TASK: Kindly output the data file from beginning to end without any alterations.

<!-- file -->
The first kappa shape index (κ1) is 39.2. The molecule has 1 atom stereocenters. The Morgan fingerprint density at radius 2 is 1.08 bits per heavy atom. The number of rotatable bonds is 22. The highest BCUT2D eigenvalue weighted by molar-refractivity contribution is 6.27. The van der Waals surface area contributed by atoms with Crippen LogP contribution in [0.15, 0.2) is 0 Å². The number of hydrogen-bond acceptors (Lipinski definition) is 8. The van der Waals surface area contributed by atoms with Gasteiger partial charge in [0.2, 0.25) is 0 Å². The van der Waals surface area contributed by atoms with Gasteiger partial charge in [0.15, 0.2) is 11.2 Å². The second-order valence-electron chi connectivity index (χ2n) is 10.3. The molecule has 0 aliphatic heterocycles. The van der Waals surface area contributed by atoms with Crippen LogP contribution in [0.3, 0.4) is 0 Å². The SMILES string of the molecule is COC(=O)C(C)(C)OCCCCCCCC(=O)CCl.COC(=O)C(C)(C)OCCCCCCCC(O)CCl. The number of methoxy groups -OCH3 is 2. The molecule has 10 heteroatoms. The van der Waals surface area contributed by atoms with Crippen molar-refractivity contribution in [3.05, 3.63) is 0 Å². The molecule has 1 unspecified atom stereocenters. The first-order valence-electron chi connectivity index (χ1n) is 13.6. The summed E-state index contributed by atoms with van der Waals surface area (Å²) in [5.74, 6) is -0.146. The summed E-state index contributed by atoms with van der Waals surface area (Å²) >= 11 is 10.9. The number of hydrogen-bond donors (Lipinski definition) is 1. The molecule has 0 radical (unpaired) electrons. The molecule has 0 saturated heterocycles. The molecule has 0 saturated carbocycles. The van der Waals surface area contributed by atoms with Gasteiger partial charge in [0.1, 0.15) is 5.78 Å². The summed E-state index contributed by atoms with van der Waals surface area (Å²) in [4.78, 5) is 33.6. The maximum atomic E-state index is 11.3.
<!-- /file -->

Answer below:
The first kappa shape index (κ1) is 39.2. The molecule has 1 atom stereocenters. The Morgan fingerprint density at radius 2 is 1.08 bits per heavy atom. The number of rotatable bonds is 22. The highest BCUT2D eigenvalue weighted by molar-refractivity contribution is 6.27. The van der Waals surface area contributed by atoms with Crippen LogP contribution in [0.15, 0.2) is 0 Å². The number of hydrogen-bond acceptors (Lipinski definition) is 8. The van der Waals surface area contributed by atoms with Gasteiger partial charge in [0.2, 0.25) is 0 Å². The van der Waals surface area contributed by atoms with Gasteiger partial charge in [0.15, 0.2) is 11.2 Å². The second-order valence-electron chi connectivity index (χ2n) is 10.3. The molecule has 0 aliphatic heterocycles. The van der Waals surface area contributed by atoms with Crippen LogP contribution in [0.3, 0.4) is 0 Å². The SMILES string of the molecule is COC(=O)C(C)(C)OCCCCCCCC(=O)CCl.COC(=O)C(C)(C)OCCCCCCCC(O)CCl. The number of methoxy groups -OCH3 is 2. The molecule has 10 heteroatoms. The van der Waals surface area contributed by atoms with Crippen molar-refractivity contribution in [3.05, 3.63) is 0 Å². The molecule has 1 unspecified atom stereocenters. The first-order valence-electron chi connectivity index (χ1n) is 13.6. The summed E-state index contributed by atoms with van der Waals surface area (Å²) in [5.74, 6) is -0.146. The summed E-state index contributed by atoms with van der Waals surface area (Å²) >= 11 is 10.9. The number of hydrogen-bond donors (Lipinski definition) is 1. The molecule has 0 radical (unpaired) electrons. The molecule has 0 saturated heterocycles. The molecule has 0 saturated carbocycles. The van der Waals surface area contributed by atoms with Gasteiger partial charge in [0.1, 0.15) is 5.78 Å². The summed E-state index contributed by atoms with van der Waals surface area (Å²) in [4.78, 5) is 33.6. The maximum atomic E-state index is 11.3.